Ray-tracing effects will eventually find their way into the Bedrock edition of (Minecraft) as a free upgrade.

    If you’re wondering: yes, you can download and run this week’s Minecraft RTX Beta

    on graphics cards outside the Nvidia RTX line. But if your card of choice does not have any hooks to the existing DirectX ray-tracing API, Mojang warns players to expect “unplayable” results.

    Mojang has confirmed that these ray-tracing effects will eventually find their way into the Bedrock edition of (Minecraft) As a free upgrade, but they won’t be coming to the popular, still-maintained Java version. Once this upgrade goes live for all players, the game’s cross-platform support will also include cross-tracing support — meaning, someone playing on a Windows PC with a Powerful GPU can turn ray-tracing effects on, while friends who are logged in on lower-powered smartphones and consoles can be in the same virtual space, just not with any ray-tracing effects enabled.

    This collaboration with Nvidia is not necessarily the same as the teased Xbox Series X version of Minecraft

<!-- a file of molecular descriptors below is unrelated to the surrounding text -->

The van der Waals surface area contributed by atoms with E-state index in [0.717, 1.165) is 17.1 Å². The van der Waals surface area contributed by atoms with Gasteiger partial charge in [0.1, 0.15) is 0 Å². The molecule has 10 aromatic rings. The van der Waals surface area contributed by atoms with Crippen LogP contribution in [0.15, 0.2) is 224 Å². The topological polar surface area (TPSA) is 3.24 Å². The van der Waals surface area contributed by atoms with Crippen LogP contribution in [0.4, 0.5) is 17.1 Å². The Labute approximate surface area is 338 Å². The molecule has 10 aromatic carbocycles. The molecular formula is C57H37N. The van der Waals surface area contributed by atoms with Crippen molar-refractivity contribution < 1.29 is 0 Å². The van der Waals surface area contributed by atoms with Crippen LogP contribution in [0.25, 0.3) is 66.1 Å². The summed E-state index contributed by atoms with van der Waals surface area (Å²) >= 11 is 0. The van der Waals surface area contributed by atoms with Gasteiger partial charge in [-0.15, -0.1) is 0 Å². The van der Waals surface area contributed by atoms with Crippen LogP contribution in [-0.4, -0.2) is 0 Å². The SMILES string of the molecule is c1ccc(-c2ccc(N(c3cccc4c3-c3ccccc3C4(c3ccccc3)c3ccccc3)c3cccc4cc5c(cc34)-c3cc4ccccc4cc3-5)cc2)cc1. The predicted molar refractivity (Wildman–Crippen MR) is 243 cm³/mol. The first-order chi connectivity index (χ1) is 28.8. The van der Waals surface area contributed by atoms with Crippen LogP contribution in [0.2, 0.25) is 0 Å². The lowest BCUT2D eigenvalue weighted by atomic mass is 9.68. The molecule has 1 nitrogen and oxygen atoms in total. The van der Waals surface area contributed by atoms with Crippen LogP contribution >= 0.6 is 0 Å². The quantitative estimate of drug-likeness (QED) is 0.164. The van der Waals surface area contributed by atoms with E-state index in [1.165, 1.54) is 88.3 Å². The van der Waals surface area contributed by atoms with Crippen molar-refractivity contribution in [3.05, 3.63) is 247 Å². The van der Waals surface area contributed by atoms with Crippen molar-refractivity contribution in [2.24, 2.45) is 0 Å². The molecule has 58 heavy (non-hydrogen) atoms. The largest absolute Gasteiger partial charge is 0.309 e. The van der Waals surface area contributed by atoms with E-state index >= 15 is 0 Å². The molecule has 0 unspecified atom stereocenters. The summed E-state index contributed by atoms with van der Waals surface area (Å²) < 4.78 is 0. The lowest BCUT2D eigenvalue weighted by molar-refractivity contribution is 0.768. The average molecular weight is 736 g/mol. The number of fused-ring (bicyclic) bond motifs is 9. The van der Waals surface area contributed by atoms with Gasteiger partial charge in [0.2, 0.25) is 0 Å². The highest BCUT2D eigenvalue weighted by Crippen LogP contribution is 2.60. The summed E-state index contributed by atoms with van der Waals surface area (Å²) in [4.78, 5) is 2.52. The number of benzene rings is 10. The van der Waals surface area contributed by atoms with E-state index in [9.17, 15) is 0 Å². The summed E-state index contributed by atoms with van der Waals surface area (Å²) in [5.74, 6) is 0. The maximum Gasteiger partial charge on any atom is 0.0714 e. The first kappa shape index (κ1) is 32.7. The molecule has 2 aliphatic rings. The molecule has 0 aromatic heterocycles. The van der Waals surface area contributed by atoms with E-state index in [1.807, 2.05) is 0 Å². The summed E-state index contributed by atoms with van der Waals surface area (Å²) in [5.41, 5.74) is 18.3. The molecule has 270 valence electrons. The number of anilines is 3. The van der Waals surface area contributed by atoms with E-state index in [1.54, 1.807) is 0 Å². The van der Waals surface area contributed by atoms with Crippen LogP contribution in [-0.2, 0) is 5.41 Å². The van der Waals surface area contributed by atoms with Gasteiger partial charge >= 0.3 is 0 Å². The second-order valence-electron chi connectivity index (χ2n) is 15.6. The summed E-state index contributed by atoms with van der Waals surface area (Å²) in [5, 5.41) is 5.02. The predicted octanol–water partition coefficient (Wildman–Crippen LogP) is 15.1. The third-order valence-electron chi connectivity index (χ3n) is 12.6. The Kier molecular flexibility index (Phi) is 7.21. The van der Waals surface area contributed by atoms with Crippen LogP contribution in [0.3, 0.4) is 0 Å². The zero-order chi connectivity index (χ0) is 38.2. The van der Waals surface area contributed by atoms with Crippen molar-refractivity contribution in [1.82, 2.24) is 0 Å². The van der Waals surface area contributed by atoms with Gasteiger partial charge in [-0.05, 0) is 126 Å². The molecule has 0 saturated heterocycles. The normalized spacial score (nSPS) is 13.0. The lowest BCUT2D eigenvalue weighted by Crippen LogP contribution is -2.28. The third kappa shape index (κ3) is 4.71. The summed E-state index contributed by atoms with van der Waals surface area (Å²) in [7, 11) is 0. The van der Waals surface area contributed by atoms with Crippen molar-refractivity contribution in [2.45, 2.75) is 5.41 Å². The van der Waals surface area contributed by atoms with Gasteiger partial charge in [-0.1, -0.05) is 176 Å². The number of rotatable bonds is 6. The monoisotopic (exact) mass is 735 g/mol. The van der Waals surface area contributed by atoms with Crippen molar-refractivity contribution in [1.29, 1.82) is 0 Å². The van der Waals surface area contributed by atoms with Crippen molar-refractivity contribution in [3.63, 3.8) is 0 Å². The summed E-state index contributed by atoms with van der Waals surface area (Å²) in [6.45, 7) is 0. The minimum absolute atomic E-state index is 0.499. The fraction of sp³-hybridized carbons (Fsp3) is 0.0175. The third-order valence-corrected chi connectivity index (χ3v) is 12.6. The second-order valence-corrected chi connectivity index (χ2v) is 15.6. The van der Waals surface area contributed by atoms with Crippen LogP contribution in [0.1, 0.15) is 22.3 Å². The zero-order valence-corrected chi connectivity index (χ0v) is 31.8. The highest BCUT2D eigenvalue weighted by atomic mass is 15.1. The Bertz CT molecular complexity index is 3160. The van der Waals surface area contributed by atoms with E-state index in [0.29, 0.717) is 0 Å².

, which premiered last month in an exclusive report from Eurogamer’s Digital Foundry team

    . Mojang refused to comment on how this RTX Beta’s optimizations and code might factor into any XSX version of the game. What’s more, Mojang says that the RTX Beta does


    (use any implementation of DirectX) Ultimate, the upcoming API that is set to create baseline standards for ray-tracing systems across all graphics cards. Thus, a giant question mark still hangs over exactly how AMD’s Navi 2 architecture will tackle the computationally expensive task of real-time ray tracing. Will AMD roll out its own version of DLSS? Does Xbox Series X have one more ray-tracing trick up its sleeve?

    We imagine those answers won’t be coming any time soon. In the meantime, expect a lot more about how Minecraft RTX Beta looks and performs in an Ars Technica article later this week.

    Listing image by Nvidia / Mojang                                                           

  • (Read More)